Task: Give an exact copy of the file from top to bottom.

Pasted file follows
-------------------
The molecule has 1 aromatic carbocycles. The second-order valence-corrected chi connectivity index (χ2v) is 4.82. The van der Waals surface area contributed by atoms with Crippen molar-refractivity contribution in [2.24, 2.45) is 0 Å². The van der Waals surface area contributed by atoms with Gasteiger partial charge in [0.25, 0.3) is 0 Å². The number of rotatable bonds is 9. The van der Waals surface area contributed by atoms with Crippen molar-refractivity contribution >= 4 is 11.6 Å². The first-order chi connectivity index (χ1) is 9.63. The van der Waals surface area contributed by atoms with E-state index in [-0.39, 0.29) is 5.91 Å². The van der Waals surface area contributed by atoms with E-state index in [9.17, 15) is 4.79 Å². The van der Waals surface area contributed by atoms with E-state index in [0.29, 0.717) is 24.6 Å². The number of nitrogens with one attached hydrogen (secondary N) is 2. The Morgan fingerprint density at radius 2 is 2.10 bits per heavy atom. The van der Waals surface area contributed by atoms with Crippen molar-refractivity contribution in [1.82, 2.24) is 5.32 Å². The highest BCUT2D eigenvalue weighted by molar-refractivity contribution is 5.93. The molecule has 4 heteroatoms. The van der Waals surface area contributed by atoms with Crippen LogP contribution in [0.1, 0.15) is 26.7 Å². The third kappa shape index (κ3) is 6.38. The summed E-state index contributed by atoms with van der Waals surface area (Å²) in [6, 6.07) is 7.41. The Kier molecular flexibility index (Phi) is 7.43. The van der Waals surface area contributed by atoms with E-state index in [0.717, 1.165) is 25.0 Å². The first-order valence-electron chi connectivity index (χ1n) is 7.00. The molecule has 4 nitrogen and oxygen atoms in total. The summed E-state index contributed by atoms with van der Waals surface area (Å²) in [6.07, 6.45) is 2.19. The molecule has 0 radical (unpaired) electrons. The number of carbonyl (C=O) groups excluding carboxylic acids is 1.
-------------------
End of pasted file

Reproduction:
The molecule has 1 aromatic carbocycles. The second-order valence-corrected chi connectivity index (χ2v) is 4.82. The van der Waals surface area contributed by atoms with Crippen molar-refractivity contribution in [2.24, 2.45) is 0 Å². The van der Waals surface area contributed by atoms with Gasteiger partial charge in [0.25, 0.3) is 0 Å². The number of rotatable bonds is 9. The van der Waals surface area contributed by atoms with Crippen molar-refractivity contribution >= 4 is 11.6 Å². The first-order chi connectivity index (χ1) is 9.63. The van der Waals surface area contributed by atoms with E-state index in [-0.39, 0.29) is 5.91 Å². The van der Waals surface area contributed by atoms with E-state index in [9.17, 15) is 4.79 Å². The van der Waals surface area contributed by atoms with E-state index in [0.29, 0.717) is 24.6 Å². The number of nitrogens with one attached hydrogen (secondary N) is 2. The Morgan fingerprint density at radius 2 is 2.10 bits per heavy atom. The van der Waals surface area contributed by atoms with Crippen molar-refractivity contribution in [1.82, 2.24) is 5.32 Å². The highest BCUT2D eigenvalue weighted by molar-refractivity contribution is 5.93. The molecule has 4 heteroatoms. The van der Waals surface area contributed by atoms with Crippen LogP contribution in [0.1, 0.15) is 26.7 Å². The third kappa shape index (κ3) is 6.38. The summed E-state index contributed by atoms with van der Waals surface area (Å²) in [6, 6.07) is 7.41. The Kier molecular flexibility index (Phi) is 7.43. The van der Waals surface area contributed by atoms with E-state index in [0.717, 1.165) is 25.0 Å². The first-order valence-electron chi connectivity index (χ1n) is 7.00. The molecule has 4 nitrogen and oxygen atoms in total. The summed E-state index contributed by atoms with van der Waals surface area (Å²) in [6.07, 6.45) is 2.19. The molecule has 0 radical (unpaired) electrons. The number of carbonyl (C=O) groups excluding carboxylic acids is 1.